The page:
MIAMI — As the Miami Heat digest a “heartbreaking” 100-96 loss to the Boston Celtics in Game 7 of the Eastern Conference Finals, Erik Spoelstra and his team believe a reverse call will change the game. Third quarter momentum will provide a “case study” for the NBA when it comes to replay reviews.
The call in question came with 11:04 remaining in the third quarter, when Heat guard Max Strus knocked down a 3-pointer deep in the corner that cut the Celtics’ lead, which had been up to 17 earlier. in the first half, at 56-54.
After several minutes of game action – during which the Celtics staged their own run – the call was canceled by the NBA replay center in Secaucus, New Jersey.
Spoelstra admitted he was “shocked” after the points were taken off the board.
Spoelstra also said he didn’t immediately see the replay of the call in question, which appeared to show Strus’ feet just touching the out of bounds line.
“I was in shock,” Spoelstra said. “I was asking [assistant coach] [Chris Quinn] about that. The fact that it happened, three to four, five minutes of playing time, it changes the context of how you play. We were starting to gain ground. You feel like it’s a seven, eight point game and you look up and it’s a 13 point game, and there’s no explanation for that other than the return to the offices of the league. You feel like if it happens like this, it should happen immediately and you can adjust accordingly.”
Despite his frustration with the timing of the knockdown, Spoelstra repeatedly clarified that was not the reason the Heat lost the game.
“Look, that’s not why we lost,” he said. “We still had a lot of opportunities. We just couldn’t control the game. A lot of it was in Boston. We just kept grinding and we gave ourselves a chance at the end. We didn’t we just couldn’t make enough plays in the game. I felt like most of the game we were going from an 8-10 point deficit.
Going forward, Spoelstra knows that the game in question will be discussed at upcoming league meetings.
“I’m sure they’ll look into that, and we’ll probably be the case study for that,” Spoelstra said. “I’m fine if it goes like before. They would watch it next foul or break and watch it and notice it, but it was probably 10 minutes in real time – someone is checking that.
“I’m not crying or complaining. Come on, we were beaten. It was two competitive teams. We had a crack at the end. Even as uneven as the game seemed, we had a crack. Our guys don’t never think we have a chance to do it.”
Even though Spoelstra tried to put his frustration aside, he knows the call – and the change in momentum – changed how his group felt in the minutes during and after Strus fired – a shot that will be to always be written in the box score as a turnover with Strus going out of bounds.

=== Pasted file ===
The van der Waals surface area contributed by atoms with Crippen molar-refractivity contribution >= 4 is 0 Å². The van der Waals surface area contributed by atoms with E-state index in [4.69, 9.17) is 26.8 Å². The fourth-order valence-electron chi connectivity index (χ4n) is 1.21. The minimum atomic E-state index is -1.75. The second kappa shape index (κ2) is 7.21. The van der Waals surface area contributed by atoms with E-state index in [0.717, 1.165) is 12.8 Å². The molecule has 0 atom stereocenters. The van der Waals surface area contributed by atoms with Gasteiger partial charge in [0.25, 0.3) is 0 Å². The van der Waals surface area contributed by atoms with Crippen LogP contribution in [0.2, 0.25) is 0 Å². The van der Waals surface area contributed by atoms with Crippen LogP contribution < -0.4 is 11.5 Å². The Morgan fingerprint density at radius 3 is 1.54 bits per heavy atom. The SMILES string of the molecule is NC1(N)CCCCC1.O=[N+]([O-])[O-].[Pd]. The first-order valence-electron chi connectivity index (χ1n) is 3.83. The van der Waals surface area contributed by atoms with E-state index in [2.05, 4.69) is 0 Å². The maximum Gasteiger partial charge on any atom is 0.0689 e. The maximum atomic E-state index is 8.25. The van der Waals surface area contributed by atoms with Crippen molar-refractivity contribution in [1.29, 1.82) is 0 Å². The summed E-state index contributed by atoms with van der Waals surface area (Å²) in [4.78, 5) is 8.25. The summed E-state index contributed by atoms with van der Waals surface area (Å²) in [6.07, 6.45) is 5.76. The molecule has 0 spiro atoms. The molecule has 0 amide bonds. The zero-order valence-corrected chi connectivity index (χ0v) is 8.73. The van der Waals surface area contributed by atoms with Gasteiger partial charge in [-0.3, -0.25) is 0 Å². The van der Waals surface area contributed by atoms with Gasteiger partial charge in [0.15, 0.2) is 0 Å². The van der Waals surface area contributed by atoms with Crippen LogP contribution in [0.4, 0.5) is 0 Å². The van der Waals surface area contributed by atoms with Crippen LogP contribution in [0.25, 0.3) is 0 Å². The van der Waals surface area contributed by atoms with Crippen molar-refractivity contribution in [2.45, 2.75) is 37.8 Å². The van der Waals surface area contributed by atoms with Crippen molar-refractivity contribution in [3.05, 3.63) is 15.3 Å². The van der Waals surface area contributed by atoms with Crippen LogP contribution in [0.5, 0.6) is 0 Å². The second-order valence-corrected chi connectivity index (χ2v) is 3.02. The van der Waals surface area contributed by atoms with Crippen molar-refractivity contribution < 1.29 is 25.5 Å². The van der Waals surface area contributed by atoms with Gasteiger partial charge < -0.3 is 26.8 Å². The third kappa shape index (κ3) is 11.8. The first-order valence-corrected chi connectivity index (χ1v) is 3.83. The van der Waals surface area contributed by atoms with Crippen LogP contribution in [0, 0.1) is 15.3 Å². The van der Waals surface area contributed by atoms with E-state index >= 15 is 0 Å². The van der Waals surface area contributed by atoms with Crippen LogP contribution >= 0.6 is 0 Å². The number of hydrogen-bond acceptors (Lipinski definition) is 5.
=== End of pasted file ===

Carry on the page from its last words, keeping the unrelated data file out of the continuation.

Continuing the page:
“It was so unusual for us to grind and start building momentum, and then it was like, oh, hey, by the way, take that 3 off, with no explanation whatsoever,” Spoelstra said. “It’s the human side. It’s not the complaining side. Who knows if it would have made any difference, anyway.”
According to Spoelstra, the Heat still had an opportunity to win the game in the dying seconds, even after dropping 7 points with just over a minute left. After several clutch shots and questionable decision making by the Celtics, Heat star Jimmy Butler raced down the floor with the Heat trailing 98-96, and kicked a 3-pointer with about 17 seconds remaining that would have given the Heat the lead. — and, potentially, an unlikely victory.
But it wasn’t meant to be, as Butler’s shot hit the rim, and the Celtics grabbed the rebound and froze the game.
After the end, Spoelstra said he had no problem with Butler’s decision.
“I thought it would have been an amazing story for Jimmy to stop and hit that 3,” Spoelstra said. “I love that about Jimmy. It was the right look, and I just thought as I left his hand, I thought for sure it was going to fall.
“It was a good clean look, definitely better than anything we could have come up with. It’s a shame it didn’t end this way, but I can’t praise Boston enough.”
Butler, who finished with 35 points and played all 48 minutes of Game 7, had no qualms about shooting.
“My thought process was to go for the win,” Butler said. “What I did. I missed a shot. But I take this shot. My teammates liked the shot I took. So I live with it.”
After single-handedly carrying the Heat’s offense throughout the series, Butler was tough on himself after finishing arguably the most impressive streak of his career.
“Not good enough,” Butler said. “I didn’t do my job. Stats mean nothing, as I say over and over again. The Boston Celtics did what they came here to do in this series. I learned that I had to be better, and I will be better.
“Go back to the lab and have the opportunity to train with these guys over the summer, and we’ll come back better than ever.”
As for what’s next, Butler remains confident the Heat have enough to cross the threshold and return to the Finals next season.
“Find a way to be consistent,” Butler said. “I think we’ve had enough – I think we’ve had enough. It sucks because you don’t know who’s going to be on the roster in any given year, you know what I’m saying. I’m just grateful for the opportunity to play with the guys I had to play with, it’s like that every year in the league.
“We’ve had enough. Next year we’ve had enough and we’re going to be in the same situation, and we’re going to do it.”